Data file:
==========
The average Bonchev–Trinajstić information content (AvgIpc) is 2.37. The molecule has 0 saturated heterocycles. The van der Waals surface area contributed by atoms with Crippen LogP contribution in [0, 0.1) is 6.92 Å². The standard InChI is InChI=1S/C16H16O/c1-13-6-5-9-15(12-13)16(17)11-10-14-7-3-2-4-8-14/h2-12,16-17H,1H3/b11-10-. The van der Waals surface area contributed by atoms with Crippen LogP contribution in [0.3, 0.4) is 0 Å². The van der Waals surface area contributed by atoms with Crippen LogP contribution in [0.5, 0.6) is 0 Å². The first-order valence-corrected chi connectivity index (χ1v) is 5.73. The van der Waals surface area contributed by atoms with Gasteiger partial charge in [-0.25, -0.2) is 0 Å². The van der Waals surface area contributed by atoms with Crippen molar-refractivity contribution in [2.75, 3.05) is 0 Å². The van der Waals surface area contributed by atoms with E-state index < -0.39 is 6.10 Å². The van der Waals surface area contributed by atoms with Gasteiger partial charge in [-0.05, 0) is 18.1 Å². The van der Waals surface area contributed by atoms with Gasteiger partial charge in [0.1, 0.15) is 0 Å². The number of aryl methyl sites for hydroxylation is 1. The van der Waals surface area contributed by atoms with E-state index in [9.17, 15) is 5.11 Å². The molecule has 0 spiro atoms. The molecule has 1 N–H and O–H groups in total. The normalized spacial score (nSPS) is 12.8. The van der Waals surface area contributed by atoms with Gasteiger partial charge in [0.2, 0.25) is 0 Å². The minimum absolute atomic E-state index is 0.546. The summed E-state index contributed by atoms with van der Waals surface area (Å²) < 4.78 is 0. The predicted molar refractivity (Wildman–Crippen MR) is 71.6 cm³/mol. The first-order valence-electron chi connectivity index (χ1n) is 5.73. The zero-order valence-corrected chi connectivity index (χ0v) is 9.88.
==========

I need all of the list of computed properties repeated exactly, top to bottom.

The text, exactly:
The average Bonchev–Trinajstić information content (AvgIpc) is 2.37. The molecule has 0 saturated heterocycles. The van der Waals surface area contributed by atoms with Crippen LogP contribution in [0, 0.1) is 6.92 Å². The standard InChI is InChI=1S/C16H16O/c1-13-6-5-9-15(12-13)16(17)11-10-14-7-3-2-4-8-14/h2-12,16-17H,1H3/b11-10-. The van der Waals surface area contributed by atoms with Crippen LogP contribution in [0.3, 0.4) is 0 Å². The van der Waals surface area contributed by atoms with Crippen LogP contribution in [0.5, 0.6) is 0 Å². The first-order valence-corrected chi connectivity index (χ1v) is 5.73. The van der Waals surface area contributed by atoms with Gasteiger partial charge in [-0.25, -0.2) is 0 Å². The van der Waals surface area contributed by atoms with Crippen molar-refractivity contribution in [2.75, 3.05) is 0 Å². The van der Waals surface area contributed by atoms with E-state index < -0.39 is 6.10 Å². The van der Waals surface area contributed by atoms with Gasteiger partial charge in [-0.05, 0) is 18.1 Å². The van der Waals surface area contributed by atoms with Gasteiger partial charge in [0.1, 0.15) is 0 Å². The number of aryl methyl sites for hydroxylation is 1. The van der Waals surface area contributed by atoms with E-state index in [9.17, 15) is 5.11 Å². The molecule has 0 spiro atoms. The molecule has 1 N–H and O–H groups in total. The normalized spacial score (nSPS) is 12.8. The van der Waals surface area contributed by atoms with Gasteiger partial charge in [0.2, 0.25) is 0 Å². The minimum absolute atomic E-state index is 0.546. The summed E-state index contributed by atoms with van der Waals surface area (Å²) < 4.78 is 0. The predicted molar refractivity (Wildman–Crippen MR) is 71.6 cm³/mol. The first-order valence-electron chi connectivity index (χ1n) is 5.73. The zero-order valence-corrected chi connectivity index (χ0v) is 9.88.